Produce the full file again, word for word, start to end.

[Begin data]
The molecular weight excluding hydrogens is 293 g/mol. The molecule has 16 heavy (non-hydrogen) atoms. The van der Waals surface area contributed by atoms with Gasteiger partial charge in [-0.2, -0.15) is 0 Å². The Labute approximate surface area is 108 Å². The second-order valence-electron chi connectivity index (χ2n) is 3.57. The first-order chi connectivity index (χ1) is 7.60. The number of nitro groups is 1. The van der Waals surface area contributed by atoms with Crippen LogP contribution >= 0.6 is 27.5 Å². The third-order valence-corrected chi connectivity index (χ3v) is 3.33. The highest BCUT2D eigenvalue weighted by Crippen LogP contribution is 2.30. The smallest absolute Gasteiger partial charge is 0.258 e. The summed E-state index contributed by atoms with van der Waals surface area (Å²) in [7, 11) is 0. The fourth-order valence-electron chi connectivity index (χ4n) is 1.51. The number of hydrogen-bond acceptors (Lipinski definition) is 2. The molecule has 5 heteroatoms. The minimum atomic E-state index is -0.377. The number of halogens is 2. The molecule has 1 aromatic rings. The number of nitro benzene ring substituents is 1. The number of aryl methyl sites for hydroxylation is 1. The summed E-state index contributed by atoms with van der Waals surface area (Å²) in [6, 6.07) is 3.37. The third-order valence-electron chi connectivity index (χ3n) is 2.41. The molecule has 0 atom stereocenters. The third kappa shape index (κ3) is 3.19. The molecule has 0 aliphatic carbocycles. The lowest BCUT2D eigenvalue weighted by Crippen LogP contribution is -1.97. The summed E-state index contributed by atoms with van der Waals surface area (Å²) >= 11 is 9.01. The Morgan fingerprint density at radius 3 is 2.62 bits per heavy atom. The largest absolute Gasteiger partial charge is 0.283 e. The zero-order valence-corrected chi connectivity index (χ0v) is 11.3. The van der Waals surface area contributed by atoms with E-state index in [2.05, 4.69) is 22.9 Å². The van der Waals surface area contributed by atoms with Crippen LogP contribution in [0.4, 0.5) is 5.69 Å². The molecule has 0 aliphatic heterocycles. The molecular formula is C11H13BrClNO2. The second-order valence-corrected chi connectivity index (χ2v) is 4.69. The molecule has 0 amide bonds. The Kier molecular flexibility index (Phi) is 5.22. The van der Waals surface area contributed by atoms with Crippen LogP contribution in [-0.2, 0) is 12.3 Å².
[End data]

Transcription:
The molecular weight excluding hydrogens is 293 g/mol. The molecule has 16 heavy (non-hydrogen) atoms. The van der Waals surface area contributed by atoms with Gasteiger partial charge in [-0.2, -0.15) is 0 Å². The Labute approximate surface area is 108 Å². The second-order valence-electron chi connectivity index (χ2n) is 3.57. The first-order chi connectivity index (χ1) is 7.60. The number of nitro groups is 1. The van der Waals surface area contributed by atoms with Crippen LogP contribution >= 0.6 is 27.5 Å². The third-order valence-corrected chi connectivity index (χ3v) is 3.33. The highest BCUT2D eigenvalue weighted by Crippen LogP contribution is 2.30. The smallest absolute Gasteiger partial charge is 0.258 e. The summed E-state index contributed by atoms with van der Waals surface area (Å²) in [7, 11) is 0. The fourth-order valence-electron chi connectivity index (χ4n) is 1.51. The number of hydrogen-bond acceptors (Lipinski definition) is 2. The molecule has 5 heteroatoms. The minimum atomic E-state index is -0.377. The number of halogens is 2. The molecule has 1 aromatic rings. The number of nitro benzene ring substituents is 1. The number of aryl methyl sites for hydroxylation is 1. The summed E-state index contributed by atoms with van der Waals surface area (Å²) in [6, 6.07) is 3.37. The third-order valence-electron chi connectivity index (χ3n) is 2.41. The molecule has 0 atom stereocenters. The third kappa shape index (κ3) is 3.19. The molecule has 0 aliphatic carbocycles. The lowest BCUT2D eigenvalue weighted by Crippen LogP contribution is -1.97. The summed E-state index contributed by atoms with van der Waals surface area (Å²) >= 11 is 9.01. The Morgan fingerprint density at radius 3 is 2.62 bits per heavy atom. The largest absolute Gasteiger partial charge is 0.283 e. The zero-order valence-corrected chi connectivity index (χ0v) is 11.3. The van der Waals surface area contributed by atoms with E-state index in [2.05, 4.69) is 22.9 Å². The van der Waals surface area contributed by atoms with Crippen LogP contribution in [0.4, 0.5) is 5.69 Å². The molecule has 0 aliphatic heterocycles. The molecular formula is C11H13BrClNO2. The second-order valence-corrected chi connectivity index (χ2v) is 4.69. The molecule has 0 amide bonds. The Kier molecular flexibility index (Phi) is 5.22. The van der Waals surface area contributed by atoms with Crippen LogP contribution in [-0.2, 0) is 12.3 Å².